1 Pharmaceutical Design and Drug Delivery, Department of Pharmacy, Faculty of Health and Medical Sciences, Københavns Universitet2 Biologics, Department of Pharmacy, Faculty of Health and Medical Sciences, Københavns Universitet3 Pharmaceutical Technology and Engineering, Department of Pharmacy, Faculty of Health and Medical Sciences, Københavns Universitet4 IKVH Fysiologi og ernæring samt pelsdyrfarmen, Department of Veterinary Clinical and Animal Sciences, Faculty of Health and Medical Sciences, Københavns Universitet5 Shanghai Institute of Materia Medica, Chinese Academy of Sciences6 d Biologics and Pharmaceutical Sciences, H. Lundbeck A/S7 Pharmaceutical Design and Drug Delivery, Department of Pharmacy, Faculty of Health and Medical Sciences, Københavns Universitet8 Pharmaceutical Technology and Engineering, Department of Pharmacy, Faculty of Health and Medical Sciences, Københavns Universitet
Lipid matrix particles (LMP) may be used as better carriers for poorly water-soluble drugs than liquid lipid carriers because of reduced drug mobilization in the formulations. However, the digestion process of solid lipid particles and their effect on the absorption of poorly water-soluble drugs are not fully understood. This study aimed at investigating the effect of particle size of LMP on drug release in vitro as well as absorption in vivo in order to get a better understanding on the effect of degradation of lipid particles on drug solubilisation and absorption. Fenofibrate, a model poorly water-soluble drug, was incorporated into LMP in this study using probe ultrasound sonication. The resultant LMP were characterised in terms of particle size, size distribution, zeta potential, entrapment efficiency, in vitro lipolysis and in vivo absorption in rat model. LMP of three different particle sizes i.e. approximately 100 nm, 400 nm, and 10 μm (microparticles) were produced with high entrapment efficiencies. The in vitro lipolysis study showed that the recovery of fenofibrate in the aqueous phase for 100 nm and 400 nm LMP was significantly higher (p<0.05) than that of microparticles after 30 min of lipolysis, suggesting that nano-sized LMP were digested to a larger extent due to greater specific surface area. The 100 nm LMP showed faster initial digestion followed by 400 nm LMP and microparticles. The area under the plasma concentration-time curve (AUC) following oral administration of 100 nm LMP was significantly higher (p<0.01) than that of microparticles and fenofibrate crystalline suspension (control). However, no significant difference was observed between the AUCs of 100 nm and 400 nm LMP. The same rank order on the in vivo absorption and the in vitro response was observed. The recovery (%) of fenofibrate partitioning into the aqueous phase during in vitro lipolysis and the AUC of plasma concentration-time curve of fenofibric acid was in the order of 100 nm LMP>microparticles>control. In summary, the present study demonstrated the particle size dependence of bioavailability of fenofibrate loaded LMP in rat model which correlates well with the in vitro drug release performed in the biorelevant medium.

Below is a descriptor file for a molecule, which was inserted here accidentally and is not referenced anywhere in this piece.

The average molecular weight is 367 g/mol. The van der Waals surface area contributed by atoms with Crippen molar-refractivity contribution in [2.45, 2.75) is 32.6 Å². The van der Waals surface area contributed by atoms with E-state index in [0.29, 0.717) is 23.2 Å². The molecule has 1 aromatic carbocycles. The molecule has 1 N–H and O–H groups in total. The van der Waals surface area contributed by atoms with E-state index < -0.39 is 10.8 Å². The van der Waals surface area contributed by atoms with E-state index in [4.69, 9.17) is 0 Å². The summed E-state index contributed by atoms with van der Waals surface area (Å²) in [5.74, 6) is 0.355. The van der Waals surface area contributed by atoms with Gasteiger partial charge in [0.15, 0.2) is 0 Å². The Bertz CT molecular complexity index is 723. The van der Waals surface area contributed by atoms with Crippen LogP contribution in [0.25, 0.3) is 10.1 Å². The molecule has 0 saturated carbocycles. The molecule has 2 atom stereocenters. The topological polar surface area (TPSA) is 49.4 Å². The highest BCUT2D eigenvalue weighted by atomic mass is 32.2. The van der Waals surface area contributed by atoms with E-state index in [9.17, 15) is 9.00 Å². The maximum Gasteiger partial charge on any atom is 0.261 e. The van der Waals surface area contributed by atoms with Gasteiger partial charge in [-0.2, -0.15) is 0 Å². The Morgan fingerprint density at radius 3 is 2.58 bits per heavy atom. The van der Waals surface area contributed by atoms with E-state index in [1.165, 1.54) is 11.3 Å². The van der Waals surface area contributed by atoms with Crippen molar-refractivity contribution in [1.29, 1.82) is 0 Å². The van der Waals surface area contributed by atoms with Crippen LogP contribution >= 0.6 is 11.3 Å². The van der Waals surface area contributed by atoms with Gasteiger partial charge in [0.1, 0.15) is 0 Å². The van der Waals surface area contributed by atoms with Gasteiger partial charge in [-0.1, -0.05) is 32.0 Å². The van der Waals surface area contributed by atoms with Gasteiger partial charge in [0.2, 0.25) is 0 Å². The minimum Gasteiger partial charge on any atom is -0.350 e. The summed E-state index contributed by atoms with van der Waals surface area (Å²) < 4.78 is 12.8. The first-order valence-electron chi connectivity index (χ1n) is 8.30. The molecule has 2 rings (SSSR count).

European Journal of Pharmaceutical Sciences, 2014, Vol 51, p. 204-10